Am I Exploiting My Nanny?

Yes, Men Can Do Housework!
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Feb. 20 2004 3:40 PM

Am I Exploiting My Nanny?

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Dear Caitlin and Sara,

Caitlin, you haven't been dipping into those Manhattans prematurely, have you? If your 10,000 word piece was about how employers should pay their nannies' Social Security taxes, then my reading skills are in serious decline. And if Sara and I "changed the subject" from Social Security, I think I speak for both of us when I say you have no argument on that subject with us. It is in fact illegal not to pay the nanny's Social Security tax, and I somehow doubt that the readers of the Atlantic are such a bunch of scofflaws that they needed any reminding on that point. Yes, by all means, pay that tax—and don't run any red lights either!

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If we're allowed to stray from the subject of Social Security, I'd like to take up another point you make somewhere in this exchange: that women naturally hire other women to do housework and childcare, rather than getting their husbands to pitch in, because men don't do it right, or don't have as high standards as women. Is this a known fact? If so, I am a tragic exception. In fact, the biggest complaint the men in my life have had (I hope the biggest complaint!) has to do with my somewhat sketchy standards in the housekeeping department. (A good reason not to lionize me for doing my own housework; in my case, it isn't exactly a high-stress job.) Recently I remarked on how neat my son's apartment is, saying, "You didn't get that from me." "Well, umm, Mom," he replied, "Actually, in a way I did." Which was kind of devastating, I must say.

Furthermore, you say you love men. Well, I love and have loved a few of them myself—enough to know they're not such dummies that they can't learn the technology of a vacuum cleaner or remember to pick up the artwork as well as the kid from nursery school. The tiredest old excuse men have for not doing their share is "But honey, you do it so much better." To which the correct response is, "But sweetheart, you can learn!" My guys always have learned, or, more commonly, had the appropriate skill set when I took up with them. Call me a feminist dinosaur, but I'm not willing to let men off the hook yet!

Also, what makes you think that the person you hire possesses, just by virtue of being female, the same upper-middle-class standards that you have? Sorry; these things are not genetically imprinted, and I tend to think your husband, Caitlin, has more in common with you standards-wise than, say, an immigrant woman from rural Mexico. In respect to childcare, my collaborator Arlie Hochschild has been interviewing immigrant nannies and finding some of them amazed at how attention-intensive upper-class American childraising is. It's not how they were brought up, nor of course how they bring up their own children—should they get to see their children at all.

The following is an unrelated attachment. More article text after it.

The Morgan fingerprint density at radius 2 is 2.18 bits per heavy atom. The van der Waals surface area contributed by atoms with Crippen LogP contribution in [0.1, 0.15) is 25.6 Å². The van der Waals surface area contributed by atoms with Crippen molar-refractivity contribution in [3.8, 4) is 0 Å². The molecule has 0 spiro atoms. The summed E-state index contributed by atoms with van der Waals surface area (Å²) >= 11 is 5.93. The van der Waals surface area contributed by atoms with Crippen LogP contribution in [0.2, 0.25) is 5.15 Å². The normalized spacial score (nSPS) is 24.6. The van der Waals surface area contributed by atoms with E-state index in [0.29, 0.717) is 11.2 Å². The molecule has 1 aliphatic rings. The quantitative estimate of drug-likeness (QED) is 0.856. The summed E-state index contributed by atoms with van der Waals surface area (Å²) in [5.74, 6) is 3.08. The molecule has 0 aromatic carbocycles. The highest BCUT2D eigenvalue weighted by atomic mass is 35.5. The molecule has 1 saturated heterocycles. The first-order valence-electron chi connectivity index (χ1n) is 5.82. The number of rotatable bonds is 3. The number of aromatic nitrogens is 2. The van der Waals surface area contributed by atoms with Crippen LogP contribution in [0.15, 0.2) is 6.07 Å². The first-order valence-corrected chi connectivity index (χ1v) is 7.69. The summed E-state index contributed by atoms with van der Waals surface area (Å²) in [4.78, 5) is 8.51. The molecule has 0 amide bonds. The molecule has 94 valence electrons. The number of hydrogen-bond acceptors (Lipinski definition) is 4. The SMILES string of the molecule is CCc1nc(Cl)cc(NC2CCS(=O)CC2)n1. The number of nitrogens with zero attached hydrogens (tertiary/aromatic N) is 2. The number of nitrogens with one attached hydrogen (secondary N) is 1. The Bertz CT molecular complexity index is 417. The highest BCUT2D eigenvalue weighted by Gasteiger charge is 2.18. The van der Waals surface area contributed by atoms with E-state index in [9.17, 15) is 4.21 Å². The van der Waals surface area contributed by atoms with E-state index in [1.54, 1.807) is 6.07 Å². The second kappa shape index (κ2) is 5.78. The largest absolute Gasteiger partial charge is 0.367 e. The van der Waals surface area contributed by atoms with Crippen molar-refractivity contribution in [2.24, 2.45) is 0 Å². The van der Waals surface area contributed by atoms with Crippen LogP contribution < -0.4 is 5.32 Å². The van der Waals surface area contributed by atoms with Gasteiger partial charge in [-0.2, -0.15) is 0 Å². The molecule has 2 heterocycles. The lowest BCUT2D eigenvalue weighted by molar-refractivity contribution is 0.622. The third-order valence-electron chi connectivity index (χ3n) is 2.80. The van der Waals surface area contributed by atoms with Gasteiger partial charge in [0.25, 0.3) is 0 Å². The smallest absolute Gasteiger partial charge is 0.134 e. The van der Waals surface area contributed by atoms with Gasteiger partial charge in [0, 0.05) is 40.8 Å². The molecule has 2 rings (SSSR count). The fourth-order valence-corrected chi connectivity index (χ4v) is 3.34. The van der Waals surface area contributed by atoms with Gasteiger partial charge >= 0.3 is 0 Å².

Finally, you say you're ready to join the feminist movement. Welcome! But you don't need to submit a résumé and a credit report to get in. In fact, I'd like to introduce you to some of the toughest feminists I know, none of whom come close to your class credentials: My pink-collar sister, for example, or my aunt in Oregon who's just retired from her secretarial job and raises her grandchildren. (Try any snideness about feminism with them and they'll bite your head off!) Or the 102 Yale hospital and clerical workers with whom I got arrested in December, protesting Yale's failure to provide childcare. Or the doughty gals who are bringing the sex-discrimination suit against Wal-Mart. Or the stalwart moms of the welfare rights movement. Or the restaurant worker I wrote about in Nickel and Dimed, who took me aside to warn me about the perfidies of the male sex. And on and on.

We feminists never said, as you assert in your article, that women comprise a single, homogeneous "class" and are proud to have built up a movement that includes women of different classes and races. You'll like us. But instead of Manhattans, we might, on average, prefer white zin.

Barbara

Barbara Ehrenreich is the author most recently of Bait and Switch: The (Futile) Pursuit of the American Dream, as well as co-editor of Global Woman: Nannies, Maids and Sex Workers in the New Economy,and the author of Nickel and Dimed: On (Not) Getting By in America.